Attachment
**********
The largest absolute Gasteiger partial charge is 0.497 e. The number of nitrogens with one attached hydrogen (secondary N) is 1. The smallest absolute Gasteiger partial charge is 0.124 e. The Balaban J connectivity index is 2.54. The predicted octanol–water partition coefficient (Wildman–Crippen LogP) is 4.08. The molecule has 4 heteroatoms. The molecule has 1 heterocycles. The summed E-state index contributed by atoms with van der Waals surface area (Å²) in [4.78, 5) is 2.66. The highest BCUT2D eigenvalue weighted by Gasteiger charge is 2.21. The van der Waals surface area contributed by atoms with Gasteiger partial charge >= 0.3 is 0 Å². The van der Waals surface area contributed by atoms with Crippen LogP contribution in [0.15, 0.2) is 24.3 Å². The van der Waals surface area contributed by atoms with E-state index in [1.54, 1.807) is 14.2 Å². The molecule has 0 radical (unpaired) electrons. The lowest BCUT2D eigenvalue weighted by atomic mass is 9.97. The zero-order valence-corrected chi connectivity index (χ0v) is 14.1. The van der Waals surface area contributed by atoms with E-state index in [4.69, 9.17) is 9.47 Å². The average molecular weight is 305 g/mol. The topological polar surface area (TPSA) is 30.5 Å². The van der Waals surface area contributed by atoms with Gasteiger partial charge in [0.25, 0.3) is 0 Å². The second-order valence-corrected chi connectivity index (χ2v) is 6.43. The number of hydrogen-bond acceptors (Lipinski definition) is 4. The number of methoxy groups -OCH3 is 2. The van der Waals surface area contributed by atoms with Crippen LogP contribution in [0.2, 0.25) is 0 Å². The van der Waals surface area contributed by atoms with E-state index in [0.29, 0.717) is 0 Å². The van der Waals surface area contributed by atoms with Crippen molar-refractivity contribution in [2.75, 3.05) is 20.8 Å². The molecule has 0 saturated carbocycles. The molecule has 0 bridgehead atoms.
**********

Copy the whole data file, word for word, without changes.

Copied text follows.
The largest absolute Gasteiger partial charge is 0.497 e. The number of nitrogens with one attached hydrogen (secondary N) is 1. The smallest absolute Gasteiger partial charge is 0.124 e. The Balaban J connectivity index is 2.54. The predicted octanol–water partition coefficient (Wildman–Crippen LogP) is 4.08. The molecule has 4 heteroatoms. The molecule has 1 heterocycles. The summed E-state index contributed by atoms with van der Waals surface area (Å²) in [4.78, 5) is 2.66. The highest BCUT2D eigenvalue weighted by Gasteiger charge is 2.21. The van der Waals surface area contributed by atoms with Gasteiger partial charge >= 0.3 is 0 Å². The van der Waals surface area contributed by atoms with Crippen LogP contribution in [0.15, 0.2) is 24.3 Å². The van der Waals surface area contributed by atoms with E-state index in [1.54, 1.807) is 14.2 Å². The molecule has 0 radical (unpaired) electrons. The lowest BCUT2D eigenvalue weighted by atomic mass is 9.97. The zero-order valence-corrected chi connectivity index (χ0v) is 14.1. The van der Waals surface area contributed by atoms with E-state index in [4.69, 9.17) is 9.47 Å². The average molecular weight is 305 g/mol. The topological polar surface area (TPSA) is 30.5 Å². The van der Waals surface area contributed by atoms with Gasteiger partial charge in [0.25, 0.3) is 0 Å². The second-order valence-corrected chi connectivity index (χ2v) is 6.43. The number of hydrogen-bond acceptors (Lipinski definition) is 4. The number of methoxy groups -OCH3 is 2. The van der Waals surface area contributed by atoms with Crippen LogP contribution in [0.2, 0.25) is 0 Å². The van der Waals surface area contributed by atoms with E-state index in [0.29, 0.717) is 0 Å². The van der Waals surface area contributed by atoms with Crippen molar-refractivity contribution in [2.75, 3.05) is 20.8 Å². The molecule has 0 saturated carbocycles. The molecule has 0 bridgehead atoms.